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DOI 10.4461/GFDQ.2011.34.21


Winter microclimatic regime of low-altitude scree slopes and its relation to topography: case study from the Ceske Stredohori Mts. (N Czech Republic)

Pages 235-246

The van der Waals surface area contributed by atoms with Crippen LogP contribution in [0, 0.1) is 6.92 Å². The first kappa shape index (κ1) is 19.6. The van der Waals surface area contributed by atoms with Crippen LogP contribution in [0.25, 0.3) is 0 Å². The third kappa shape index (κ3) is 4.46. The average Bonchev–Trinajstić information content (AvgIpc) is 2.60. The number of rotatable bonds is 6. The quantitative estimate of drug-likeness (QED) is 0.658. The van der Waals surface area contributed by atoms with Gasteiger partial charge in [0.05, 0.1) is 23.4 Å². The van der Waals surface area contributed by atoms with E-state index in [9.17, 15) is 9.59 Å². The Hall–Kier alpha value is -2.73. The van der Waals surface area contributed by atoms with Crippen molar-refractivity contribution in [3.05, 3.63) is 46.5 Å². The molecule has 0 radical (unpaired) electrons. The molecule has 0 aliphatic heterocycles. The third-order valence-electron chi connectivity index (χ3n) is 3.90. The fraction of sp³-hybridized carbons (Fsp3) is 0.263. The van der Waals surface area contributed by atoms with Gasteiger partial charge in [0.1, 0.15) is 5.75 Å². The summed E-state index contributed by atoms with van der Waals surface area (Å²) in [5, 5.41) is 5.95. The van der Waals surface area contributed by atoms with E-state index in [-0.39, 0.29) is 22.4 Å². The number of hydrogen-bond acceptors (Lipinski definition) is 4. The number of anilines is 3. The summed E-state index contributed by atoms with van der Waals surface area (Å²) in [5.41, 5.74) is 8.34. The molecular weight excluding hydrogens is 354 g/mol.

Many low- to mid-altitude Central-European scree slopes display microclimatic regimes with thermal anomalies throughout the year. These anomalies favour stenoecious species, some of them considered to be glacial relics. In this study, we present a pilot study focusing on the evaluation of topographical factors (elementary landforms, slope profile, clast size) that predispose the formation of different microclimatic regimes at screes that have similar physico-geographical characteristics. We carried out detailed geomorphologic mapping at four scree slopes in the Ceske Stredohori Mts. (Northern Czech Republic). The mapping was supplemented with snow cover monitoring, observations of microclimate-induced features (ice holes with cold air exhalation and vents of warm air), and temperature measurements from the prolonged winter period of 2007-2008. The results showed distinct differences in the microclimatic regime of the four study sites. A concave foot slope built by large boulders was the major factor inducing cold exhalations and the persistence of ice and snow. Slope inclination and vegetation patterns played a limited role. Warm vents within the upper part of the screes were strictly related to specific landforms (terminal lobes and elevations) and to mid-size clasts. The results are discussed using a geomorphologic evaluation of sites in the region that display thermal anomalies. The regional analyses indicate that the warm vents are mainly located on the southern slopes (due to higher incoming solar radiation) and at higher altitudes. The screes with cold air exhalations (freezing screes) are located at lower altitudes and on slopes with different orientations.

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